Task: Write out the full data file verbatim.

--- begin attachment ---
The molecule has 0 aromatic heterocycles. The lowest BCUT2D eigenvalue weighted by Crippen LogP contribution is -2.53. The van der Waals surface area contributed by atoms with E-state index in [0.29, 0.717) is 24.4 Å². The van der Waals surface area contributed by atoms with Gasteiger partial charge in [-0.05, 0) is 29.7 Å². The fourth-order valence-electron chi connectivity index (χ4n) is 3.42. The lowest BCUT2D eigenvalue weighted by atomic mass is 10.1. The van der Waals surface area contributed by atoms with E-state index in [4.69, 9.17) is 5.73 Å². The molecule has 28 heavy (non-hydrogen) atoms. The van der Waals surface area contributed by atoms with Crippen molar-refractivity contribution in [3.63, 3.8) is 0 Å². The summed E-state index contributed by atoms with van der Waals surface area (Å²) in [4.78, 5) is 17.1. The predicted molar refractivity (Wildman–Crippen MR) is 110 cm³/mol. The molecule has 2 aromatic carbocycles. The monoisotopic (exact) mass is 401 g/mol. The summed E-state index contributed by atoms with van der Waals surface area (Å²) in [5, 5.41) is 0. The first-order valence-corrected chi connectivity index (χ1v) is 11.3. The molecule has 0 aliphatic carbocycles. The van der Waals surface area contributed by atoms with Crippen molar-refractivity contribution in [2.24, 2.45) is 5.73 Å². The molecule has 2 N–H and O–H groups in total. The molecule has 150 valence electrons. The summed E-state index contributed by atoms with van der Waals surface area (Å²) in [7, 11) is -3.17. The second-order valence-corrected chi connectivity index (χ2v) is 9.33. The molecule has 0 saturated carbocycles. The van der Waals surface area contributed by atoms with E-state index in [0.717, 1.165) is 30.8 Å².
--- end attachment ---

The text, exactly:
The molecule has 0 aromatic heterocycles. The lowest BCUT2D eigenvalue weighted by Crippen LogP contribution is -2.53. The van der Waals surface area contributed by atoms with E-state index in [0.29, 0.717) is 24.4 Å². The van der Waals surface area contributed by atoms with Gasteiger partial charge in [-0.05, 0) is 29.7 Å². The fourth-order valence-electron chi connectivity index (χ4n) is 3.42. The lowest BCUT2D eigenvalue weighted by atomic mass is 10.1. The van der Waals surface area contributed by atoms with E-state index in [4.69, 9.17) is 5.73 Å². The molecule has 28 heavy (non-hydrogen) atoms. The van der Waals surface area contributed by atoms with Crippen molar-refractivity contribution in [3.63, 3.8) is 0 Å². The summed E-state index contributed by atoms with van der Waals surface area (Å²) in [4.78, 5) is 17.1. The predicted molar refractivity (Wildman–Crippen MR) is 110 cm³/mol. The molecule has 2 aromatic carbocycles. The monoisotopic (exact) mass is 401 g/mol. The summed E-state index contributed by atoms with van der Waals surface area (Å²) in [5, 5.41) is 0. The first-order valence-corrected chi connectivity index (χ1v) is 11.3. The molecule has 0 aliphatic carbocycles. The van der Waals surface area contributed by atoms with Crippen molar-refractivity contribution in [2.24, 2.45) is 5.73 Å². The molecule has 2 N–H and O–H groups in total. The molecule has 150 valence electrons. The summed E-state index contributed by atoms with van der Waals surface area (Å²) in [7, 11) is -3.17. The second-order valence-corrected chi connectivity index (χ2v) is 9.33. The molecule has 0 saturated carbocycles. The van der Waals surface area contributed by atoms with E-state index in [0.717, 1.165) is 30.8 Å².